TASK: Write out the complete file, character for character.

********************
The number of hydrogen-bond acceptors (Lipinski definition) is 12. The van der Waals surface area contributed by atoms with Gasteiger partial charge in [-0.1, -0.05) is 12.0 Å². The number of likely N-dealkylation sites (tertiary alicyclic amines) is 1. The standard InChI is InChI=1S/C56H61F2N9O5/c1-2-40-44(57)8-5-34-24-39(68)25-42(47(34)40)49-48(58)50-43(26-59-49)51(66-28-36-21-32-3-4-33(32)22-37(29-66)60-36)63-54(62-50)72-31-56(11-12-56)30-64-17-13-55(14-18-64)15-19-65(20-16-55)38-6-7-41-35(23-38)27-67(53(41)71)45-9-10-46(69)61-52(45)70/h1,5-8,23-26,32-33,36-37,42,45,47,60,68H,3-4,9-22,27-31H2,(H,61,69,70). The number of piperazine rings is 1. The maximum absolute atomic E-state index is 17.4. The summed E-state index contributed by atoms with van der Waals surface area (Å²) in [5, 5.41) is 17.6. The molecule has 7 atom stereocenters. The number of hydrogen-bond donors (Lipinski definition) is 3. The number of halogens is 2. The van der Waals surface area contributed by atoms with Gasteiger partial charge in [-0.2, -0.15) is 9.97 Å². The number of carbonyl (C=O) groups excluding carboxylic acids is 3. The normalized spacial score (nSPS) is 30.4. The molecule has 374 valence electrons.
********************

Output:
The number of hydrogen-bond acceptors (Lipinski definition) is 12. The van der Waals surface area contributed by atoms with Gasteiger partial charge in [-0.1, -0.05) is 12.0 Å². The number of likely N-dealkylation sites (tertiary alicyclic amines) is 1. The standard InChI is InChI=1S/C56H61F2N9O5/c1-2-40-44(57)8-5-34-24-39(68)25-42(47(34)40)49-48(58)50-43(26-59-49)51(66-28-36-21-32-3-4-33(32)22-37(29-66)60-36)63-54(62-50)72-31-56(11-12-56)30-64-17-13-55(14-18-64)15-19-65(20-16-55)38-6-7-41-35(23-38)27-67(53(41)71)45-9-10-46(69)61-52(45)70/h1,5-8,23-26,32-33,36-37,42,45,47,60,68H,3-4,9-22,27-31H2,(H,61,69,70). The number of piperazine rings is 1. The maximum absolute atomic E-state index is 17.4. The summed E-state index contributed by atoms with van der Waals surface area (Å²) in [5, 5.41) is 17.6. The molecule has 7 atom stereocenters. The number of hydrogen-bond donors (Lipinski definition) is 3. The number of halogens is 2. The van der Waals surface area contributed by atoms with Gasteiger partial charge in [-0.2, -0.15) is 9.97 Å². The number of carbonyl (C=O) groups excluding carboxylic acids is 3. The normalized spacial score (nSPS) is 30.4. The molecule has 374 valence electrons.